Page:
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Did Baseball’s Pace of Play Improvement Carry Over Into October?

By now, baseball fans have long since heard all of the complaints about the modern game; the games take too long… pitchers take too long between pitches… batters adjust their gloves after every pitch…batters take too many pitches, etc., etc., etc.  As a result these rituals have led to a longer and less interesting game for serious fans, but especially casual fans, and have led to the implementation of a number of changes for the 2015 season designed to reduce the overall length of games.

Of course, as we’ve discussed on multiple occasions on this site, there’s more to just a slower game than longer game times. It’s one thing for games to take a long time when there is constant action (such as a lot of pitches being thrown late in a close game), but it’s another thing when the time between pitches is increasing during times of less activity (such as batters constantly asking for time in the fourth inning of a blowout game).  The latter was one of the issues baseball was working to fix with the 2015 season, such as by requiring batters to keep at least one foot in the batter’s box following most pitches.

By threatening (but apparently not carrying out on) fining players who didn’t follow these improvements, baseball saw a total decrease of six minutes in the average game time in 2015 compared to 2014. Most viewed this as an overall win for baseball, as many were skeptical of any attempts to speed up the game.

Of course, it’s one thing to shave a couple of minutes off a game between the Padres and Marlins in May that few people are watching; it was likely much more important for baseball to speed up playoff games with more of a national audience in October.  In this regard, baseball had to tread very carefully.  The league certainly wanted its marquee games to be exciting and easy to watch for casual fans that were much more likely to be watching, but at the same time the league surely didn’t want to upset players playing in their most important games of the season.

In any case, were 2015 playoff games more watchable than those in 2014?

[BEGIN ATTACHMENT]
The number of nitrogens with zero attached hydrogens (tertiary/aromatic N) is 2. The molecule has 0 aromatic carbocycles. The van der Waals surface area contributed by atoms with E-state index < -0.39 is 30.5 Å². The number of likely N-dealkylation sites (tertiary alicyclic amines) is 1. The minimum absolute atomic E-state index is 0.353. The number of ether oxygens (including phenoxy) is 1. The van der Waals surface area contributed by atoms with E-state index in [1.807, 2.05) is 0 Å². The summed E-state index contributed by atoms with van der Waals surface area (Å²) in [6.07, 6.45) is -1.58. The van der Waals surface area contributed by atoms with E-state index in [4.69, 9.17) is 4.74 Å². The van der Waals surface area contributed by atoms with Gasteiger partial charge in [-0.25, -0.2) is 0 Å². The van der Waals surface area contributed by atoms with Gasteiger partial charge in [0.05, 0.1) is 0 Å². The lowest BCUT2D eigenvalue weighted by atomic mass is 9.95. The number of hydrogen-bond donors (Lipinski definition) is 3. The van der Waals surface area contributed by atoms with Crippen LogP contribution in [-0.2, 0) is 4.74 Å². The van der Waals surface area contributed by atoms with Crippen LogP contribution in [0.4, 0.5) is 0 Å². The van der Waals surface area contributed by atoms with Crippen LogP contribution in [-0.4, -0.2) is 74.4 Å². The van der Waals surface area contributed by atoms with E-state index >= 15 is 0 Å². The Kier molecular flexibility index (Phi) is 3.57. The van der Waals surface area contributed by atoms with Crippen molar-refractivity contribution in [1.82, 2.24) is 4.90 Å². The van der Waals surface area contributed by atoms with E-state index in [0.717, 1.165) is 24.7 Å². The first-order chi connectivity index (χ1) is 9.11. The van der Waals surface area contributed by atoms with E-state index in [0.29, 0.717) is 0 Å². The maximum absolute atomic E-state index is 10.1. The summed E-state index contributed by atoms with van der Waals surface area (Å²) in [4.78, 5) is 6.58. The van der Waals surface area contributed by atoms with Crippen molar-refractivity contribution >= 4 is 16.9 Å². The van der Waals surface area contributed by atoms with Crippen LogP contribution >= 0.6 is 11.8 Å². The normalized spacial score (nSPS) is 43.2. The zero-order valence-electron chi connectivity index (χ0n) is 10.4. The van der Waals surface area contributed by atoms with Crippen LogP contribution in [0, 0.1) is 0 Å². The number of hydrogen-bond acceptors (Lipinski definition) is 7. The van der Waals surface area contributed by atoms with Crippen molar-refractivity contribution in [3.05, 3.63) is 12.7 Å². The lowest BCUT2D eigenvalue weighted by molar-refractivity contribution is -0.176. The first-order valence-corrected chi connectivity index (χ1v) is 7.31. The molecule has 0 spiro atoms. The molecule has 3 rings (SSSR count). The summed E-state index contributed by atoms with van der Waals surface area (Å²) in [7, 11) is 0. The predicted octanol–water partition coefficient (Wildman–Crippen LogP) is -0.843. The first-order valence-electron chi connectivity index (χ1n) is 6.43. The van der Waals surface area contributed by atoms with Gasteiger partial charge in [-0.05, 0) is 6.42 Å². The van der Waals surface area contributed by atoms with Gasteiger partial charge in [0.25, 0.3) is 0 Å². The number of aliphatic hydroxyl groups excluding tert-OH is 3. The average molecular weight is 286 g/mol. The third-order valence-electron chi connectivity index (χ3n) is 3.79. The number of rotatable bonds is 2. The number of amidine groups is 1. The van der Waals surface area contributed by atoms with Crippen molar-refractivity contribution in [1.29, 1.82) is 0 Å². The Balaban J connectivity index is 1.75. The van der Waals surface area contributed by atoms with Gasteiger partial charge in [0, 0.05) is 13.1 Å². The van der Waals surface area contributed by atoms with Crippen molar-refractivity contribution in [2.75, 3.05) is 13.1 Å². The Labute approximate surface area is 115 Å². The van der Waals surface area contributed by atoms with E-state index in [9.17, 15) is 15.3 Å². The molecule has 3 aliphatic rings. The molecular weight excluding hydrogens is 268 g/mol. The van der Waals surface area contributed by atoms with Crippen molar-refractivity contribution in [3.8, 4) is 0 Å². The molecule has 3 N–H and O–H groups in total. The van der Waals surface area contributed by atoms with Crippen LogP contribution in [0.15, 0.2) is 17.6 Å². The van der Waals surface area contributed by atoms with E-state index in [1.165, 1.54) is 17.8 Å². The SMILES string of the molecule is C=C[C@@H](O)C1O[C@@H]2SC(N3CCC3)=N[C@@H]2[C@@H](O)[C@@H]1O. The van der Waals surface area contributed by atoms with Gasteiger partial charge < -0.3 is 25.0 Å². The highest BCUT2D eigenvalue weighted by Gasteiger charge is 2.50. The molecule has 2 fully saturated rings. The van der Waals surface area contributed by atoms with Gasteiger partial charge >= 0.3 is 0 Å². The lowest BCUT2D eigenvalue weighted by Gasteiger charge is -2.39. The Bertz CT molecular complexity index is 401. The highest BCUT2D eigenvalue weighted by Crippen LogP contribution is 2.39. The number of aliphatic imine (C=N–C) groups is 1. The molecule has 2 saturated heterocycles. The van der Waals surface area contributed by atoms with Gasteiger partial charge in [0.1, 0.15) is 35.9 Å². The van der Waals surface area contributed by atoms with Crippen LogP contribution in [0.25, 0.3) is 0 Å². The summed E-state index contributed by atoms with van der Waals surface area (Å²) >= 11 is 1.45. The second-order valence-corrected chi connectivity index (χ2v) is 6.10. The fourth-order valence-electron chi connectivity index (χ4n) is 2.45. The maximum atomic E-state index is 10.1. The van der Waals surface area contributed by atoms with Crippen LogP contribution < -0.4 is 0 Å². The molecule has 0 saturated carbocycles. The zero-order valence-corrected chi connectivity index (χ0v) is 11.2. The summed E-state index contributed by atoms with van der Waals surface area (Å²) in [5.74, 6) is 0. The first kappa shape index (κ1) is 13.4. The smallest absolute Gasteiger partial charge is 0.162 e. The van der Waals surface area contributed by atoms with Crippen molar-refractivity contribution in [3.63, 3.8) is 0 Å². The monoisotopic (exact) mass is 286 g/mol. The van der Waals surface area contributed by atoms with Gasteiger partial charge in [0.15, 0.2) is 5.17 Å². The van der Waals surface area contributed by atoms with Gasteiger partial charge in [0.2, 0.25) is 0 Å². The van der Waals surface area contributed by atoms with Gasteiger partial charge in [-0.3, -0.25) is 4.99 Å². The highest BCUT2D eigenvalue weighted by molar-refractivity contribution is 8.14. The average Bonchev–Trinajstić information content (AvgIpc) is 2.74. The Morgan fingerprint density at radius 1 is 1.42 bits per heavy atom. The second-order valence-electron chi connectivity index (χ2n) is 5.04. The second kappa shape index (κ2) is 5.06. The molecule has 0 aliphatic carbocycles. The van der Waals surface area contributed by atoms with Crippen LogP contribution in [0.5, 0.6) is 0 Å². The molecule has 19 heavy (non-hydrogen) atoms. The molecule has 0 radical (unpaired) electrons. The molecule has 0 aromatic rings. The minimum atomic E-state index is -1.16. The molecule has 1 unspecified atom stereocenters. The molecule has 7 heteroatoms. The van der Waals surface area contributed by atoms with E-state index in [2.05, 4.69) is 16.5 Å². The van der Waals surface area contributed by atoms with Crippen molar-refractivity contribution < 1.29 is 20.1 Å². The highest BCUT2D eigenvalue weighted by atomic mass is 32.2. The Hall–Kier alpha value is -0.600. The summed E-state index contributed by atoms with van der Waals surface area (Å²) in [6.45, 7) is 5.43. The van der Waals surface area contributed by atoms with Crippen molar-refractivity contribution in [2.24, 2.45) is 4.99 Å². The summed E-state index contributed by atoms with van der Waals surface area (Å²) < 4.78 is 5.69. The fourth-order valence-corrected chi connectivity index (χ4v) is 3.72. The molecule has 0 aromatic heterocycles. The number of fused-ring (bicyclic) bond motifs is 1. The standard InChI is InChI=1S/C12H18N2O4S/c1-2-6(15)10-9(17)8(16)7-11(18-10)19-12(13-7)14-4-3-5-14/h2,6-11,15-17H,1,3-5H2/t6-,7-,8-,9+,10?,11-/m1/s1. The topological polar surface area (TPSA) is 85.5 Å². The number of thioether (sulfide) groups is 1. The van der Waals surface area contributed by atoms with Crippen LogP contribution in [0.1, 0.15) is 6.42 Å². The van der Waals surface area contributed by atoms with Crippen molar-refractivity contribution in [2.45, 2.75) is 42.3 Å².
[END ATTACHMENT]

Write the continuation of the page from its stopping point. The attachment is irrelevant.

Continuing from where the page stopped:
MLB Playoff Games: 2015 vs. 2014



Total Games



Extra-Inning Games



Average Length

3 hours, 22 minutes

3 hours, 38 minutes

Average Pitches Thrown







It appears that by a couple of different measures, 2015 playoff games were significantly easier to watch than those the year before.  Both years saw nearly the exact number of average pitches thrown per game, though there were more extra inning postseason games in 2014 (which likely contributed to the longer average game time).  However, when looking at the pace of play using the average number of pitches thrown per minute, 2015 postseason games moved along much, much faster.

The ratio of 1.31 pitches per minute seen in the 2014 postseason is an achingly slow pace.  When looking back at some of this site’s previous columns on pace of play, regular season games in 2013 involving American League teams saw 1.60 pitches per minute, and 1.58 in games involving National League teams.  Using these figures (looking at different seasons) playoff games were played at a pace that was nearly 20% slower.

As another point of comparison, in 2015 regular season games involving the World Series champion Kansas City Royals averaged 1.59 pitches per minute, and an average game time of nearly exactly three hours. Using these figures 2015 playoff games had a pace that was a little more than 11% slower than Royals’ regular season games – significantly slower to be sure but not nearly as bad as the season before.

To be sure, playoff games will almost always take longer and have a slower pace than regular season games.  All players are going to be more likely to take longer between pitches despite the measures the league takes to limit downtime. Additionally, playoff games, all of which are nationally televised, have longer average commercial breaks than regular season games that are not nationally televised, which contributes to longer total game times and thus a lower pitches per minute ratio.

At the same time, even serious fans don’t want to watch games that feel like they will never end.  If taking six minutes off the average time of a regular season game was a positive for baseball, taking sixteen minutes off the average time of a playoff game was a significant improvement for the league.

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